Rosena Allin-Khan criticised the government for failing to adopt World Health Organisation (WHO) guidelines – that people with the disease should stay at home for 14 days even after their symptoms disappear.
Instead, the prime minister and the health secretary – quoting NHS advice – have both said they will go back to work just seven days after testing positive.
“This is deeply worrying,” Ms Allin-Khan told The Independent. “I just don’t understand why we don’t play it safe and follow the WHO guidelines.”
The GP, who has drawn praise for heading to the frontline of her local London hospital to help it cope with the crisis, added: “I will make this point every single day until government advice changes.
“The WHO are clear: you can be infectious for 14 days after symptoms stop, so seven days of isolation just doesn’t cut the mustard.”
After Mr Johnson revealed he had been struck down with the virus, No 10 made clear he would only remain holed up in Downing Street for one week.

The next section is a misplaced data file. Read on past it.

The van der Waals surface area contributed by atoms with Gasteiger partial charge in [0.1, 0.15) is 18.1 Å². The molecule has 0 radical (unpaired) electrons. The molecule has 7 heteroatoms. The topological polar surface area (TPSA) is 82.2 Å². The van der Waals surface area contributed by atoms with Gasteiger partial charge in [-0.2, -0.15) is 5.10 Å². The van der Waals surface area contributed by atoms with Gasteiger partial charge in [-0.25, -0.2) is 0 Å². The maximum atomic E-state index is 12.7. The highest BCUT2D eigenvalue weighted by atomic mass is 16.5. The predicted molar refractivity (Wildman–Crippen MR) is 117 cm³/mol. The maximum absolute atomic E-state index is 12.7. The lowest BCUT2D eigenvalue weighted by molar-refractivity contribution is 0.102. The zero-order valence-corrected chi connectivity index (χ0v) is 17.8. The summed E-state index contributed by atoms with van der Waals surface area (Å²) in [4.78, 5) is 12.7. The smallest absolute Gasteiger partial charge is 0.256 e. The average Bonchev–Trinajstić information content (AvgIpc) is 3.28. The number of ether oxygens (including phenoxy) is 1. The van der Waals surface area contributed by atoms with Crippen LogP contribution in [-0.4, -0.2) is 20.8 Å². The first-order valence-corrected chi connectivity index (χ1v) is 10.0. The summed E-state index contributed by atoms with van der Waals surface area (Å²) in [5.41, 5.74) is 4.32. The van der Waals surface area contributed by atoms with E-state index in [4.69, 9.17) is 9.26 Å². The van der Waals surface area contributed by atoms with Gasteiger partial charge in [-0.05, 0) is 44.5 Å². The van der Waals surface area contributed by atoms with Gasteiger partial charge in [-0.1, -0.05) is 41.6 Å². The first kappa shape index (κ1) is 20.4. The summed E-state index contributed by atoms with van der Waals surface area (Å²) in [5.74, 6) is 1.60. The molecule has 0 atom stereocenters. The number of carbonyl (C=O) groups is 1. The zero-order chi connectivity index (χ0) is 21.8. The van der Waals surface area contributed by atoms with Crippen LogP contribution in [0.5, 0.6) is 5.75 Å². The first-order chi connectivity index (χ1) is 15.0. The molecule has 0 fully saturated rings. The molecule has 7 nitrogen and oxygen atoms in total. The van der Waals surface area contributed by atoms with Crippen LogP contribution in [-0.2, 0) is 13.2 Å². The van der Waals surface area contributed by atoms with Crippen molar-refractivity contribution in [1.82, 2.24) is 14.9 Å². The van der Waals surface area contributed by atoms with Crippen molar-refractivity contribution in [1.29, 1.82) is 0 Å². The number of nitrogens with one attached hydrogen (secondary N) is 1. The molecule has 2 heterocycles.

Similarly, Mr Hancock tweeted: “From next Thursday, once I'm out of self-isolation and I hope with no more symptoms, then I'll be able to get back stuck in and into the office where necessary.”
Chris Whitty, the chief medical officer, who is also infected, will also emerge from isolation after just one week.
But the WHO guidelines state: “People infected with Covid-19 can still infect others after they stop feeling sick, so these measures should continue for at least two weeks after symptoms disappear.
“Visitors should not be allowed until the end of this period.”
The advice was put out a fortnight ago, by Dr Tedros Ghebreyesus, the WHO’s director-general and its frontperson in tackling the global response to the pandemic.
Furthermore, UK victims of the virus are only being told to isolate for seven days from the onset of symptoms – while the WHO recommends isolation for 14 days after symptoms go.
The controversy comes after the government was strongly criticised for failing to follow the organisation’s plea to “test, test, test” to get on top of the outbreak.
Instead, only patients admitted to hospital with severe symptoms, and those in care homes where there is an outbreak, are being tested – although NHS staff now will be.
Downing Street has been asked to respond to the criticism that ministers and advisers are failing to follow international guidelines.
The NHS’s advice on isolation says it need only be for 14 days if “you live with someone who has symptoms”, from the day those symptoms appear.
“This is because it can take 14 days for symptoms to appear,” the NHS website states.